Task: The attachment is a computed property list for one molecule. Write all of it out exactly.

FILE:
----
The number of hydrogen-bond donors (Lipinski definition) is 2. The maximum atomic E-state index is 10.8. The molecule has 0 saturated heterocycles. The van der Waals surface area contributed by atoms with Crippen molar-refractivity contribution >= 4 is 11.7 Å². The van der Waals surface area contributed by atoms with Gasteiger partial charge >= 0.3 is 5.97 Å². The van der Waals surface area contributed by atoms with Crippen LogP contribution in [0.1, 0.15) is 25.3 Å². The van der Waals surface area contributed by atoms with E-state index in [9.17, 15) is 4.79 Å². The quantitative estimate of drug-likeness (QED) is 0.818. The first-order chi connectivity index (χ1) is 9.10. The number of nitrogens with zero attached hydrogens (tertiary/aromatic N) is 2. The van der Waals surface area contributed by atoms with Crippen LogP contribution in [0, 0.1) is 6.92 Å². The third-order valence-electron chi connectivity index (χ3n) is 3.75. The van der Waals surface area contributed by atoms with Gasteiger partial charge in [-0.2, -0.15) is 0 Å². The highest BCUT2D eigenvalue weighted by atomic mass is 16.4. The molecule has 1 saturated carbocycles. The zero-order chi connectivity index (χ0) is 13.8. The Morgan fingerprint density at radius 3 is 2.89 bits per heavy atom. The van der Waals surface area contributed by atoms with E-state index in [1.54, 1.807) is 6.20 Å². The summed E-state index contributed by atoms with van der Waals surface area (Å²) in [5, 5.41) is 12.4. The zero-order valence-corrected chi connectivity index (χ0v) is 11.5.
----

The number of hydrogen-bond donors (Lipinski definition) is 2. The maximum atomic E-state index is 10.8. The molecule has 0 saturated heterocycles. The van der Waals surface area contributed by atoms with Crippen molar-refractivity contribution >= 4 is 11.7 Å². The van der Waals surface area contributed by atoms with Gasteiger partial charge >= 0.3 is 5.97 Å². The van der Waals surface area contributed by atoms with Crippen LogP contribution in [0.1, 0.15) is 25.3 Å². The van der Waals surface area contributed by atoms with E-state index in [9.17, 15) is 4.79 Å². The quantitative estimate of drug-likeness (QED) is 0.818. The first-order chi connectivity index (χ1) is 9.10. The number of nitrogens with zero attached hydrogens (tertiary/aromatic N) is 2. The van der Waals surface area contributed by atoms with Crippen LogP contribution in [0, 0.1) is 6.92 Å². The third-order valence-electron chi connectivity index (χ3n) is 3.75. The van der Waals surface area contributed by atoms with Gasteiger partial charge in [-0.2, -0.15) is 0 Å². The highest BCUT2D eigenvalue weighted by atomic mass is 16.4. The molecule has 1 saturated carbocycles. The zero-order chi connectivity index (χ0) is 13.8. The Morgan fingerprint density at radius 3 is 2.89 bits per heavy atom. The van der Waals surface area contributed by atoms with E-state index in [1.54, 1.807) is 6.20 Å². The summed E-state index contributed by atoms with van der Waals surface area (Å²) in [5, 5.41) is 12.4. The zero-order valence-corrected chi connectivity index (χ0v) is 11.5.